On December 9, 2021, the Federal Trade Commission (FTC) amended the Safeguards Rule to the Gramm-Leach-Bliley Act (GLBA), which may affect the responsibilities of businesses, including retailers and auto dealerships that provide financing, with regard to how they protect and maintain customers’ nonpublic personal information. These amendments expand the scope of the Safeguards Rule to apply to more types of entities and provide guidance on how to develop and implement specific aspects of an information security program. Compliance with these amendments can be confusing and overwhelming, especially for newly subjected entities that may not have the required policies and procedures in place. Certain portions of the amendments were set to take effect on December 9, 2022, however, the FTC extended the deadline for compliance to June 9, 2023.
Generally, GLBA regulates financial institutions and their management of nonpublic personal information, defined as “personally identifiable financial information (i) provided by a consumer to a financial institution; (ii) resulting from any transaction with the consumer or any service performed for the consumer; or (iii) otherwise obtained by the financial institution.” 15 U.S.C. § 6809(4)(A). Under GLBA, financial institutions are required to comply with the FTC’s Privacy Rule and the Safeguards Rule.
The Privacy Rule establishes a standard for privacy notices that financial institutions must provide to consumers that describe, among other things, what information the financial institution collects, with whom it shares the information, how it protects or safeguards the information, and an explanation of how a consumer may opt out of having their information shared through a reasonable opt-out process. Meanwhile, the accompanying Safeguards Rule requires financial institutions to maintain certain security controls to protect the confidentiality and integrity of customer information — any record (paper or electronic) that contains nonpublic personal information about a customer of a financial institution. 16 C.F.R. § 314.2(d).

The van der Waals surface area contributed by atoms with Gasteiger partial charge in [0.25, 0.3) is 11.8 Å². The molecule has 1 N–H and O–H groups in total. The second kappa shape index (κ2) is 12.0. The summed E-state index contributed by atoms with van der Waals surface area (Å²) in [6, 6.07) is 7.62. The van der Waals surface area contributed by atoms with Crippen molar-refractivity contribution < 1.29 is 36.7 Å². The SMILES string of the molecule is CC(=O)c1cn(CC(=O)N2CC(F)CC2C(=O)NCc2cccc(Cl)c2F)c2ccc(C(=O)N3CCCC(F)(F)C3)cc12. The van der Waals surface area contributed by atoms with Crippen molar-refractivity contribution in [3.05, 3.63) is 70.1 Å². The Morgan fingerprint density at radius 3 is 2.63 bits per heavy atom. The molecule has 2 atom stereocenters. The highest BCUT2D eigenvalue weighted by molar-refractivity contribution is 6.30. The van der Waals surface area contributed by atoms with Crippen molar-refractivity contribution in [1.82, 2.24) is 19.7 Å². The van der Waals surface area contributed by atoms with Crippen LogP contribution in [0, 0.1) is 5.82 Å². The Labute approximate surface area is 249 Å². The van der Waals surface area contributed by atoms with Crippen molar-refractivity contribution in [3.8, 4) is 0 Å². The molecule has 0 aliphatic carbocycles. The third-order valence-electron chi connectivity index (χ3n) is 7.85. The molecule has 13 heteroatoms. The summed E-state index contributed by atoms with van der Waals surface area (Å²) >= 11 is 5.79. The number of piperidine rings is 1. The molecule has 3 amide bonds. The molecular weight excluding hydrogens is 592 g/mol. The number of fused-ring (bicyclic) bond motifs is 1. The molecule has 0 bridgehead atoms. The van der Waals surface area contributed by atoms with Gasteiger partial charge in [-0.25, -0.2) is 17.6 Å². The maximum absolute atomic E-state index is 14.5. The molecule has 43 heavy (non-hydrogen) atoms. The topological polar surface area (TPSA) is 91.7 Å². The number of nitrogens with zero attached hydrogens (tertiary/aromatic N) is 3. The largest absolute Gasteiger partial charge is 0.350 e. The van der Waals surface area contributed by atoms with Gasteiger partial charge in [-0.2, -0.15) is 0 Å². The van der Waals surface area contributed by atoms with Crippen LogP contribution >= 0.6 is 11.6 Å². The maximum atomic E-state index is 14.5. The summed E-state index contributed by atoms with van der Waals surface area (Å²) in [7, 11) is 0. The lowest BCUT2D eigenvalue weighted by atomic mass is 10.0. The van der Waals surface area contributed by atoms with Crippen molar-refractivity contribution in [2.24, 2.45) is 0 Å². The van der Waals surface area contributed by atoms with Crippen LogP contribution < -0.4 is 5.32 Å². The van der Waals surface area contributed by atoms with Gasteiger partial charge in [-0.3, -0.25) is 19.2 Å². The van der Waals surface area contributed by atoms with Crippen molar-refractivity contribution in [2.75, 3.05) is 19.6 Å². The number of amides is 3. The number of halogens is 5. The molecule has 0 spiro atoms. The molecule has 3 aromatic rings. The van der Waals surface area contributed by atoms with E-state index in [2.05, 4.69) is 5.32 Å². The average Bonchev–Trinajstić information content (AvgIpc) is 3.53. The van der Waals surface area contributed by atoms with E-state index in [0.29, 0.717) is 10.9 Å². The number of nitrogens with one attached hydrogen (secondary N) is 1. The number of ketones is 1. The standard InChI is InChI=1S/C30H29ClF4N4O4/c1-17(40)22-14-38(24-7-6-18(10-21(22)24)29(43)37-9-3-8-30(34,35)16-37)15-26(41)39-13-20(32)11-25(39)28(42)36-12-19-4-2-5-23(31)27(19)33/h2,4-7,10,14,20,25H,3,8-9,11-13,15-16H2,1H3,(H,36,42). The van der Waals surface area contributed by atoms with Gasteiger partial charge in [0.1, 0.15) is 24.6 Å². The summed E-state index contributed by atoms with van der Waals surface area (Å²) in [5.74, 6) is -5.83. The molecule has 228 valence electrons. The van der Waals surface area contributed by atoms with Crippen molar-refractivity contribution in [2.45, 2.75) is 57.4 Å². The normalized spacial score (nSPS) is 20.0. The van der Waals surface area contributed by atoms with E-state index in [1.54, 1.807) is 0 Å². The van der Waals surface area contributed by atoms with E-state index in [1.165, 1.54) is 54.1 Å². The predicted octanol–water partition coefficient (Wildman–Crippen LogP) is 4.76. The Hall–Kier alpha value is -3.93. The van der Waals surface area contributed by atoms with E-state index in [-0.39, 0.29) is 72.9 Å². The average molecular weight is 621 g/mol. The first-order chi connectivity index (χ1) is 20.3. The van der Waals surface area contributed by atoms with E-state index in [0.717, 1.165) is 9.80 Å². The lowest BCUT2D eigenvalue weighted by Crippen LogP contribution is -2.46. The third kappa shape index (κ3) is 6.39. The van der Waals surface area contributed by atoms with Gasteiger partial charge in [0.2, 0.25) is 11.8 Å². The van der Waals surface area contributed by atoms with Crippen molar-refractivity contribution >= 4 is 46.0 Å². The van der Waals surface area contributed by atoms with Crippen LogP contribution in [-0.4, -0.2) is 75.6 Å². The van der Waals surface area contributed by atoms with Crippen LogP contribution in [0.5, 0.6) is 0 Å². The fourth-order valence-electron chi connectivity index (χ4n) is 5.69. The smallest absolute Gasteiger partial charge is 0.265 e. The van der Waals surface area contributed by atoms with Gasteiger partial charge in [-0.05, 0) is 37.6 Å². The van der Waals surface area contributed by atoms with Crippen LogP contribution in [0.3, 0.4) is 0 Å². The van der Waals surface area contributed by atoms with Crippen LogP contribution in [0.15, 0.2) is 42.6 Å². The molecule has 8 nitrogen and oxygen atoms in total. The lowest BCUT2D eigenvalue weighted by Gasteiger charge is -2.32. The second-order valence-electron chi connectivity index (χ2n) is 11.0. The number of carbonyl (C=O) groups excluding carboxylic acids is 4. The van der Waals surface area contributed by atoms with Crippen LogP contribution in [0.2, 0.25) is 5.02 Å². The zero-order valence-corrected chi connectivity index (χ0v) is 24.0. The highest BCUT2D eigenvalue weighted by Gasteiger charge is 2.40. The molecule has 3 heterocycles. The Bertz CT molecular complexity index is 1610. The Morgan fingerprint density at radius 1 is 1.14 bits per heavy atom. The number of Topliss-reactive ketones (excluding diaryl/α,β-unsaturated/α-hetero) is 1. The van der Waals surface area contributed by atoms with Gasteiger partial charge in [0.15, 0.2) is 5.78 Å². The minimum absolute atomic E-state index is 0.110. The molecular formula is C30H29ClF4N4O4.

The amendments expand the definition of financial institution to include entities “engag[ed] in an activity that is financial in nature or incidental to” financial activities. 16 C.F.R. § 314.2(h)(1). For example, the amendments explain that a finder, who is someone that brings together buyers and sellers of any product or service for a transaction, is a financial institution because “acting as a finder is an activity that is financial in nature or incidental to a financial activity.” 16 C.F.R. 314.2(h)(2)(xiii). Thus, companies that offer third-party financing, such as auto dealerships or retail stores, may now be required to comply with the Safeguards Rule.
The existing Safeguards Rule requires covered financial institutions to develop, implement and maintain a written comprehensive information security program that contains administrative, technical and physical safeguards to maintain the security and integrity of customers’ information. The amendments expand on this obligation and provide a comprehensive list of safeguards and controls that a covered financial institution may want to include in its information security program. A covered financial institution should consult with counsel as to which safeguards it should include in its information security program and how best to implement those items to meet the particular needs of the business. Below is a non-exhaustive list of the safeguards and controls added by the amendments:
Designating a Qualified Individual: The current Safeguards Rule requires a covered financial institution to designate an employee to coordinate its information security program (Qualified Individual). The amendments allow covered financial institutions to now outsource this role through an affiliate or third-party service provider, in which case the financial institution is subject to additional safeguards. The amendments also impose obligations on the Qualified Individual to report, at least annually, to the board of directors or governing body of the financial institution on the overall status of the information security program and any material matters related to the program and any recommended changes.